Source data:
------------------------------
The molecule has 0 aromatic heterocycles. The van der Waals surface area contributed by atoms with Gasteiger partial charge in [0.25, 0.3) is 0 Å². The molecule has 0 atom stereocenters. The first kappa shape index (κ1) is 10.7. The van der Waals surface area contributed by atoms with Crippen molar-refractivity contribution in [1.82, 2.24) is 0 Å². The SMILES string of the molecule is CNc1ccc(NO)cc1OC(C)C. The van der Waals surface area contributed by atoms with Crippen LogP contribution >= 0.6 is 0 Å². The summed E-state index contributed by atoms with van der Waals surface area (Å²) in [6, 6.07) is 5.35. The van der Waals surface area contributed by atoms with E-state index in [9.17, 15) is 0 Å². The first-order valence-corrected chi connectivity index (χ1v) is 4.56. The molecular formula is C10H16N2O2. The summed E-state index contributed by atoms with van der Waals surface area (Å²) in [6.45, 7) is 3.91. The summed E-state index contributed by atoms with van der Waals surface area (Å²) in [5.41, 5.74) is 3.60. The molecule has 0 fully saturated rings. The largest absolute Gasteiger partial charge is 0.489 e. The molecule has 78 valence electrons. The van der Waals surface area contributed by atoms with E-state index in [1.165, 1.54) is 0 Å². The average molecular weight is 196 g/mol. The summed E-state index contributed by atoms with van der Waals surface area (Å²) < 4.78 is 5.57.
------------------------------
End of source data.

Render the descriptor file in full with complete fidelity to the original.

The molecule has 0 aromatic heterocycles. The van der Waals surface area contributed by atoms with Gasteiger partial charge in [0.25, 0.3) is 0 Å². The molecule has 0 atom stereocenters. The first kappa shape index (κ1) is 10.7. The van der Waals surface area contributed by atoms with Crippen molar-refractivity contribution in [1.82, 2.24) is 0 Å². The SMILES string of the molecule is CNc1ccc(NO)cc1OC(C)C. The van der Waals surface area contributed by atoms with Crippen LogP contribution >= 0.6 is 0 Å². The summed E-state index contributed by atoms with van der Waals surface area (Å²) in [6, 6.07) is 5.35. The van der Waals surface area contributed by atoms with E-state index in [9.17, 15) is 0 Å². The first-order valence-corrected chi connectivity index (χ1v) is 4.56. The molecular formula is C10H16N2O2. The summed E-state index contributed by atoms with van der Waals surface area (Å²) in [6.45, 7) is 3.91. The summed E-state index contributed by atoms with van der Waals surface area (Å²) in [5.41, 5.74) is 3.60. The molecule has 0 fully saturated rings. The largest absolute Gasteiger partial charge is 0.489 e. The molecule has 78 valence electrons. The van der Waals surface area contributed by atoms with E-state index in [1.165, 1.54) is 0 Å². The average molecular weight is 196 g/mol. The summed E-state index contributed by atoms with van der Waals surface area (Å²) < 4.78 is 5.57.